6

For instance, the ESV adds a note to Proverbs 30:1 in regards to "I am weary, O God, and worn out.":

Revocalization; Hebrew The man declares to Ithiel, to Ithiel and Ucal"

What is "revocalization" doing in this place?

1
  • 2
    @NigelJ It's asking about textual criticism terminology and is perfectly on-topic.
    – curiousdannii
    May 7 '19 at 22:08
8

At the beginning the writing system for the Hebrew language only recorded the consonants. The vowels were remembered and passed on as oral tradition as one generation taught the next how to recite the scriptures.

Much later, largely during the 10th century AD, Masoretic Hebrew scribes added symbols to show which vowels they were reciting. This was useful because by that time Hebrew was close to a dead language. As the number of people who were truly fluent in Hebrew decreased it was useful to record the vowels so that those who hadn't been charged with remembering the traditional vowels could also read the scriptures.

But the question for us today is were those vowels remembered and then recorded accurately? We know that small mistakes can enter traditions over time. That even happened with the written scriptures, even though they were copied directly from other written scriptures, not from memory! Sometimes the vowels they recorded are for words which are confusing and don't make a lot of sense in the context we find them.

A revocalisation is a proposal for an alternative reading of a word with different vowels. If we keep the consonants the same, and in the same order, there are often alternative options for words using those consonants with different vowels. Bible translators may conclude that one of those alternatives makes much more sense than what the Masoretic scribes recorded. Sometimes they'll be so sure that they make their revocalisation the main translation. Sometimes they'll be less sure which is best, so they'll leave it in a footnote. In the example you found they decided their proposal was the most likely so put that in the main text, and in a footnote they've given the traditional Masoretic reading.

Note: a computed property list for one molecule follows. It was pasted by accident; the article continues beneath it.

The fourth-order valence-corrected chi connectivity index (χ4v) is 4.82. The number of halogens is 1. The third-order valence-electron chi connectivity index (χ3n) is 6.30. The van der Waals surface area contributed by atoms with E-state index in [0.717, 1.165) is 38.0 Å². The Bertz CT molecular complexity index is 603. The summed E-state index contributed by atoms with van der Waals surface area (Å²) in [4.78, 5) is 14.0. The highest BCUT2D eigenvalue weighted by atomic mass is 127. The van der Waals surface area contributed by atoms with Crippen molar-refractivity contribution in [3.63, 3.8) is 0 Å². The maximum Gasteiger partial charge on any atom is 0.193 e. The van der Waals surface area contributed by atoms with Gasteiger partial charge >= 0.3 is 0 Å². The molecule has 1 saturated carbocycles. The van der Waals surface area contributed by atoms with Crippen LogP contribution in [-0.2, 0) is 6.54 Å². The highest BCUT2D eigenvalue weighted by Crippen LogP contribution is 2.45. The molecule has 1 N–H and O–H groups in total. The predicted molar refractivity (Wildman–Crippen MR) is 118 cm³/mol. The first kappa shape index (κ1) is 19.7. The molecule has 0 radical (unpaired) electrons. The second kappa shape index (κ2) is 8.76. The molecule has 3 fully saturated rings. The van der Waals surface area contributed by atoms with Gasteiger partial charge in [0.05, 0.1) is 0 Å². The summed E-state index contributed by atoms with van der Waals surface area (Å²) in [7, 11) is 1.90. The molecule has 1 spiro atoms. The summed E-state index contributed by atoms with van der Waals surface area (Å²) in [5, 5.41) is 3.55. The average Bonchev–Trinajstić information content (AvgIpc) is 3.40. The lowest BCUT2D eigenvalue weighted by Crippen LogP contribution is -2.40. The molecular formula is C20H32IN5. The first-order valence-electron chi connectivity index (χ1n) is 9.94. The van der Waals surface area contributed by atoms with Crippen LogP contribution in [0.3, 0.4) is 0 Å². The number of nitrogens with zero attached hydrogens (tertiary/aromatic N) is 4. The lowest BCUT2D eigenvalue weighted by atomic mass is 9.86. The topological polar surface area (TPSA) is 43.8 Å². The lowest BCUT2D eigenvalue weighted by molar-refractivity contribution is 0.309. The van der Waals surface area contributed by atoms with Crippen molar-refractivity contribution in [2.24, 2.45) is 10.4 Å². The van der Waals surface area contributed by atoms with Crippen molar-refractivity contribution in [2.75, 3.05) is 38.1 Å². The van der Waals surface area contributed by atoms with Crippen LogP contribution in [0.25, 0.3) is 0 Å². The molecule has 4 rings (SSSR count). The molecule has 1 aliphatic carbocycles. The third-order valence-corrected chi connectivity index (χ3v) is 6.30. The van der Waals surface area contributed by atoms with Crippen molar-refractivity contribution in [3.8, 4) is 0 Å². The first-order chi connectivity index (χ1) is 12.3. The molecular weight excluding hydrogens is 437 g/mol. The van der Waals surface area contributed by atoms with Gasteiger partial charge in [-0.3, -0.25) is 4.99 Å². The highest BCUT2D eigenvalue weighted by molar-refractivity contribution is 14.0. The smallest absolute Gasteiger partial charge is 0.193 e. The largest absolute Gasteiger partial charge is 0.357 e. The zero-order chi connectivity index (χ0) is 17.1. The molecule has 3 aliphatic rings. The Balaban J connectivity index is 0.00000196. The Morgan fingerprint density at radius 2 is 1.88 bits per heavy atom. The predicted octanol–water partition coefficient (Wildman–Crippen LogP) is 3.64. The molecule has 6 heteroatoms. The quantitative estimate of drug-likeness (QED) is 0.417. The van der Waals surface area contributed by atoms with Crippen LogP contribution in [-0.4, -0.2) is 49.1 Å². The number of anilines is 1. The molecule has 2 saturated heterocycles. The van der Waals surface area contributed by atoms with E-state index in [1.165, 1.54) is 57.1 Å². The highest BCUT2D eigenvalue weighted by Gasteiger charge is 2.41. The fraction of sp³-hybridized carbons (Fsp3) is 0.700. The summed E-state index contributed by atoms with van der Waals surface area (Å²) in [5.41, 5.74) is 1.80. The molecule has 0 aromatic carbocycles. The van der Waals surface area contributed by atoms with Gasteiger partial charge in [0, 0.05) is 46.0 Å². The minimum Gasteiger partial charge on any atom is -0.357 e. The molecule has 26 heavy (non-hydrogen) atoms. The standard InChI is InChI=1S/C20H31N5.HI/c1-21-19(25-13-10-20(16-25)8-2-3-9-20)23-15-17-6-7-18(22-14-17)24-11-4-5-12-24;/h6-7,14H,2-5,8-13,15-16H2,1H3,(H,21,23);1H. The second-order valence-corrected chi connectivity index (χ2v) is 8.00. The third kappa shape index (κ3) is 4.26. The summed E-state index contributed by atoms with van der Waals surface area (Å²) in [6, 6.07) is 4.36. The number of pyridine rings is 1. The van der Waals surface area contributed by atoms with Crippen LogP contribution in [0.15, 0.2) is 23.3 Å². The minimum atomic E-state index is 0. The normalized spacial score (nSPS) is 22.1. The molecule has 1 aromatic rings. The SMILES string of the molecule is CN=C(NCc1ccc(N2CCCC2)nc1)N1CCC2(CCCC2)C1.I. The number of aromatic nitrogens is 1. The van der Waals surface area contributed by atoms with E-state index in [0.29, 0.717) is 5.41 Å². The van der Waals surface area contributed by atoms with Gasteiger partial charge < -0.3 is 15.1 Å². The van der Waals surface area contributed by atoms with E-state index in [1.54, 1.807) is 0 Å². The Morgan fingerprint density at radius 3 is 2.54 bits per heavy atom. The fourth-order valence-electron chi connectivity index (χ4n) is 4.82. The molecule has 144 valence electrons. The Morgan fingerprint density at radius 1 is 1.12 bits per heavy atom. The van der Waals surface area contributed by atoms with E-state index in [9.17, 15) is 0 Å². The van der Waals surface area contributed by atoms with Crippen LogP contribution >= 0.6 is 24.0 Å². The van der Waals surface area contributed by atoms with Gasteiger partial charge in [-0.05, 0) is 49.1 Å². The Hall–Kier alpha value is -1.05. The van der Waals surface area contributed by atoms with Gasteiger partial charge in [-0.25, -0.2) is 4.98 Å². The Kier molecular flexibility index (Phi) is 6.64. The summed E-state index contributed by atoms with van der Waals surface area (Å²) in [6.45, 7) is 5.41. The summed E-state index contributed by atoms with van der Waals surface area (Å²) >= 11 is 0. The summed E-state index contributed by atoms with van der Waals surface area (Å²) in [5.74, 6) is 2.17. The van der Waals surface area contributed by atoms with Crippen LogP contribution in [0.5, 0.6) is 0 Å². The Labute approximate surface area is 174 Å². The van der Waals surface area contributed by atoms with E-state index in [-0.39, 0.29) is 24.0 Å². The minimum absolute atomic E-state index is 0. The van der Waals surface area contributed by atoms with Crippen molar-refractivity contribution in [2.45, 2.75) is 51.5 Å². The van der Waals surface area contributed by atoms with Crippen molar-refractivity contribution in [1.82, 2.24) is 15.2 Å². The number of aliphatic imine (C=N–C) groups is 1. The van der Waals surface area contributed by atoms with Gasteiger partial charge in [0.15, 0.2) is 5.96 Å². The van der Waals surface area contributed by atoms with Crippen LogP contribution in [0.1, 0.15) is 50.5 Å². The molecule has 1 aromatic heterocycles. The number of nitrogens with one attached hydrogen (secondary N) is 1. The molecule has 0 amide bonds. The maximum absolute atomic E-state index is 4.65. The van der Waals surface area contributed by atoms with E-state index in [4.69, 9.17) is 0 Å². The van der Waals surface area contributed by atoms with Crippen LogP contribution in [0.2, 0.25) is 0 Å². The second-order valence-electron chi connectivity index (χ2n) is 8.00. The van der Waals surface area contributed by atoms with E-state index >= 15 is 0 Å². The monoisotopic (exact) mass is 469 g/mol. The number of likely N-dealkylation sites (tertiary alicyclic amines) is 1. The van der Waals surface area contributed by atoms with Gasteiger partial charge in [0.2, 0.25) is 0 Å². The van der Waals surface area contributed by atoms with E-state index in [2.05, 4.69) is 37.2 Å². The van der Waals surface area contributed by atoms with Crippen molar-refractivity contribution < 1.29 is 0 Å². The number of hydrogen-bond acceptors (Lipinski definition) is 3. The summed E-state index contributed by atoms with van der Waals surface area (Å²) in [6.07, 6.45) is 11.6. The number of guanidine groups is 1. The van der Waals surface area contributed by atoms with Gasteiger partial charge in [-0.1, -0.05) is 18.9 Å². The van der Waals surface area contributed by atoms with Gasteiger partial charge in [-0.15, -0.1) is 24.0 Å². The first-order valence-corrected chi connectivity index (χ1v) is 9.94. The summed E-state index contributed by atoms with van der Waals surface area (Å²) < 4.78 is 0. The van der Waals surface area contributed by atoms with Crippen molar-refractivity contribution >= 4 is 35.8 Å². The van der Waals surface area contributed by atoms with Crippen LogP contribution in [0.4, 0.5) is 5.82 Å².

4
  • 2
    Possibly worth noting that in this particular verse, the different readings also involve different word divisions. May 8 '19 at 4:24
  • @LukeSawczak I didn't know that, thanks for the info. Yes that's another tricky issue.
    – curiousdannii
    May 8 '19 at 4:47
  • The phrasings "close to a dead language" and "the number of people who were truly fluent in Hebrew decreased" are somewhat unfortunate in my opinion. By the time of the Masoretes, Hebrew was no longer spoken as an everyday language for at least 500 years, but on the other hand continued to be used as a literary language for long after the Masoretes.
    – user2672
    May 8 '19 at 9:14
  • 1
    It would also be worth pointing out that many suggested revocalisations can be found in the critical apparatus of scholarly editions of the HB, and that they can sometimes be corroborated by evidence from the ancient versions. Other than that, good answer.
    – user2672
    May 8 '19 at 9:16

Your Answer

By clicking “Post Your Answer”, you agree to our terms of service, privacy policy and cookie policy

Not the answer you're looking for? Browse other questions tagged or ask your own question.